This judgment comes at the right time as the Draft Rights of Persons with Disabilities Bill, 2012, is pending consideration. The Supreme Court even relied on the Bill for its reasoning. However, with regard to equality in employment rights for persons with disabilities, the Bill does little to improve upon the provisions of the PWD Act and does not include the exciting new possibilities that the Supreme Court judgment promises. It does not mandate reservation of jobs in the private sector at all for persons with disabilities although this was clearly included in the draft of 2011. Unless the private sector is mandated to reserve jobs for persons with disabilities, it is unlikely that their conditions of employment in the country will change significantly. If one were to review any significant disability rights legislation in other jurisdictions, one would notice that all of them contain employment obligations for the private sector as well.
This has become even more urgent now as India has ratified the United Nations Convention on the Rights of Persons with Disabilities. Perhaps, the Supreme Court decision will prompt a revision of the relevant provisions in the Draft Bill. The Draft Bill also needs to address the problematic requirement of “identification of jobs”, which has been reproduced from the PWD Act. Identification of jobs is a concept that is considered outdated by disability rights activists the world over because it has a history of segregating persons with disabilities into the most menial jobs available, making it difficult for them to apply for other jobs. In the last century, the strategy of identifying particular professions for persons with disabilities was practised in the United Kingdom. But, as Anna Lawson, professor at Leeds University and author of Disability and Equality Law in Britain: The Role of Reasonable Adjustment (Hart Publishing, 2008), points out, the occupations that were selected were of low status such as car park attendants and lift operators. In associating disabled people with such jobs, there is the danger of creating or reinforcing negative stereotypes about them and their abilities.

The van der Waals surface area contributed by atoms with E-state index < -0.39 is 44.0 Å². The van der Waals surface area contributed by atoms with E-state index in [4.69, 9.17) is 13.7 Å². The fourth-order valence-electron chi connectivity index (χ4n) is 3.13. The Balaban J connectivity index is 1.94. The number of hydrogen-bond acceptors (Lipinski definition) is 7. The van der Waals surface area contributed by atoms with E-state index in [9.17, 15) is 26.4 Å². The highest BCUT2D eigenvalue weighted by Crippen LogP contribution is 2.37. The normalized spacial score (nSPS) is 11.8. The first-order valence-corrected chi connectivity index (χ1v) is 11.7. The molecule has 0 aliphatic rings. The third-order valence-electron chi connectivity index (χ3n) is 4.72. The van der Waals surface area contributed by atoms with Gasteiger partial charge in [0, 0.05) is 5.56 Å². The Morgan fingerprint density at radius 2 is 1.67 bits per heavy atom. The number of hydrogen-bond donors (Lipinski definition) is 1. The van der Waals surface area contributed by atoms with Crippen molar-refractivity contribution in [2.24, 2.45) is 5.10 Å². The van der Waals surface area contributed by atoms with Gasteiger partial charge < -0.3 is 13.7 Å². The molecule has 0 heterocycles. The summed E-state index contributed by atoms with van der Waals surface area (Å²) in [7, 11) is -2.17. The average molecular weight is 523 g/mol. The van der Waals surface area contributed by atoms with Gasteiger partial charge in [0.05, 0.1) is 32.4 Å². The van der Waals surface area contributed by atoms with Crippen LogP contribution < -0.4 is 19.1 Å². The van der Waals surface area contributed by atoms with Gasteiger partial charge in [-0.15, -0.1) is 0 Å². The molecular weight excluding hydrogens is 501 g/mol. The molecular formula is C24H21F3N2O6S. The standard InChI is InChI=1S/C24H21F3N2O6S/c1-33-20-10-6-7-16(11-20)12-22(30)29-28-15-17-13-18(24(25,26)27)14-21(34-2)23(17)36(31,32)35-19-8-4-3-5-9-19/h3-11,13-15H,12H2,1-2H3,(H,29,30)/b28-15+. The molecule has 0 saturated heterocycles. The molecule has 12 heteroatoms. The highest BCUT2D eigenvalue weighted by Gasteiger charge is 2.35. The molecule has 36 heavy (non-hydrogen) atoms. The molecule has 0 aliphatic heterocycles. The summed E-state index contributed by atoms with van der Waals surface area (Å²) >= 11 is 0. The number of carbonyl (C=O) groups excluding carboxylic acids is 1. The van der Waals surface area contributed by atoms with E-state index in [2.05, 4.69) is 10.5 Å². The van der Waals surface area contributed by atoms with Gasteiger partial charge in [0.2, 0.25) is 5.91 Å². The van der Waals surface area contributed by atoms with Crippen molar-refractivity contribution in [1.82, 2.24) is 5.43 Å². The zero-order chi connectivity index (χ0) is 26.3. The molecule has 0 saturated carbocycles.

For example, in India, the stereotypical jobs reserved for the blind and persons with low vision are those of music teacher and telephone operator. These difficulties were recognised in the U.K. as early as 1956 by the Piercy Committee in its report of the Committee on the Rehabilitation, Training and Resettlement of Disabled Persons, and although initially the disabled community supported the strategy of identifying certain jobs for its members, such schemes were finally abolished.